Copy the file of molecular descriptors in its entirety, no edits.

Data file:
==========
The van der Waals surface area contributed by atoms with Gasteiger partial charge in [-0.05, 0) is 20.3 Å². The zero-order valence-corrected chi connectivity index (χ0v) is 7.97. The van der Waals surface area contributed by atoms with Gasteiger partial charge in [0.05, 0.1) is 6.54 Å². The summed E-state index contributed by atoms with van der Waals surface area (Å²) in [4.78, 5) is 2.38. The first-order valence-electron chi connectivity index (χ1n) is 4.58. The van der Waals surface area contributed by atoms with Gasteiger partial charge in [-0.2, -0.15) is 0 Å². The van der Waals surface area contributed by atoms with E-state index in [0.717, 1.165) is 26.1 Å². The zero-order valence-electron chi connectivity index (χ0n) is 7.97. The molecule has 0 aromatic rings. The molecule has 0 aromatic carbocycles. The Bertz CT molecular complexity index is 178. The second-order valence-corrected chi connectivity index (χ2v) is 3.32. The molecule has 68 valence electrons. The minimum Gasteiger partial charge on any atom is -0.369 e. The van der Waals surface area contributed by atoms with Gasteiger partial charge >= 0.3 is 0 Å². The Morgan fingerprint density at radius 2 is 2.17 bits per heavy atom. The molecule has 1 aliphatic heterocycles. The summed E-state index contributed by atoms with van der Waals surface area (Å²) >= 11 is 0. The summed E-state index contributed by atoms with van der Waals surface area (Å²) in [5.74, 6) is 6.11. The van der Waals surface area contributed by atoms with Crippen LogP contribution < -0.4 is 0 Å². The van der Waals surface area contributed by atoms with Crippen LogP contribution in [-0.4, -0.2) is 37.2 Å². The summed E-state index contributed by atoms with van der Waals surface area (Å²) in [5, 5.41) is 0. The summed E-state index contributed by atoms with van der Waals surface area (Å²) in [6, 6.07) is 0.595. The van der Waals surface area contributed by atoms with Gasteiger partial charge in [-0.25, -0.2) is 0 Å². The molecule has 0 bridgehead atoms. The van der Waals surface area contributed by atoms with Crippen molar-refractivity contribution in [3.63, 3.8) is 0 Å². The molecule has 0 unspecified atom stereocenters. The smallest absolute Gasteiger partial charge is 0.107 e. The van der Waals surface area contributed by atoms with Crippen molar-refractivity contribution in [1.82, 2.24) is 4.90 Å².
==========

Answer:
The van der Waals surface area contributed by atoms with Gasteiger partial charge in [-0.05, 0) is 20.3 Å². The zero-order valence-corrected chi connectivity index (χ0v) is 7.97. The van der Waals surface area contributed by atoms with Gasteiger partial charge in [0.05, 0.1) is 6.54 Å². The summed E-state index contributed by atoms with van der Waals surface area (Å²) in [4.78, 5) is 2.38. The first-order valence-electron chi connectivity index (χ1n) is 4.58. The van der Waals surface area contributed by atoms with Gasteiger partial charge in [-0.2, -0.15) is 0 Å². The van der Waals surface area contributed by atoms with E-state index in [0.717, 1.165) is 26.1 Å². The zero-order valence-electron chi connectivity index (χ0n) is 7.97. The molecule has 0 aromatic rings. The molecule has 0 aromatic carbocycles. The Bertz CT molecular complexity index is 178. The second-order valence-corrected chi connectivity index (χ2v) is 3.32. The molecule has 68 valence electrons. The minimum Gasteiger partial charge on any atom is -0.369 e. The van der Waals surface area contributed by atoms with Gasteiger partial charge >= 0.3 is 0 Å². The Morgan fingerprint density at radius 2 is 2.17 bits per heavy atom. The molecule has 1 aliphatic heterocycles. The summed E-state index contributed by atoms with van der Waals surface area (Å²) >= 11 is 0. The summed E-state index contributed by atoms with van der Waals surface area (Å²) in [5.74, 6) is 6.11. The van der Waals surface area contributed by atoms with Crippen LogP contribution < -0.4 is 0 Å². The van der Waals surface area contributed by atoms with Crippen LogP contribution in [-0.4, -0.2) is 37.2 Å². The summed E-state index contributed by atoms with van der Waals surface area (Å²) in [5, 5.41) is 0. The summed E-state index contributed by atoms with van der Waals surface area (Å²) in [6, 6.07) is 0.595. The van der Waals surface area contributed by atoms with Gasteiger partial charge in [-0.25, -0.2) is 0 Å². The molecule has 0 bridgehead atoms. The van der Waals surface area contributed by atoms with Crippen molar-refractivity contribution in [3.63, 3.8) is 0 Å². The molecule has 0 unspecified atom stereocenters. The smallest absolute Gasteiger partial charge is 0.107 e. The van der Waals surface area contributed by atoms with Crippen molar-refractivity contribution in [1.82, 2.24) is 4.90 Å².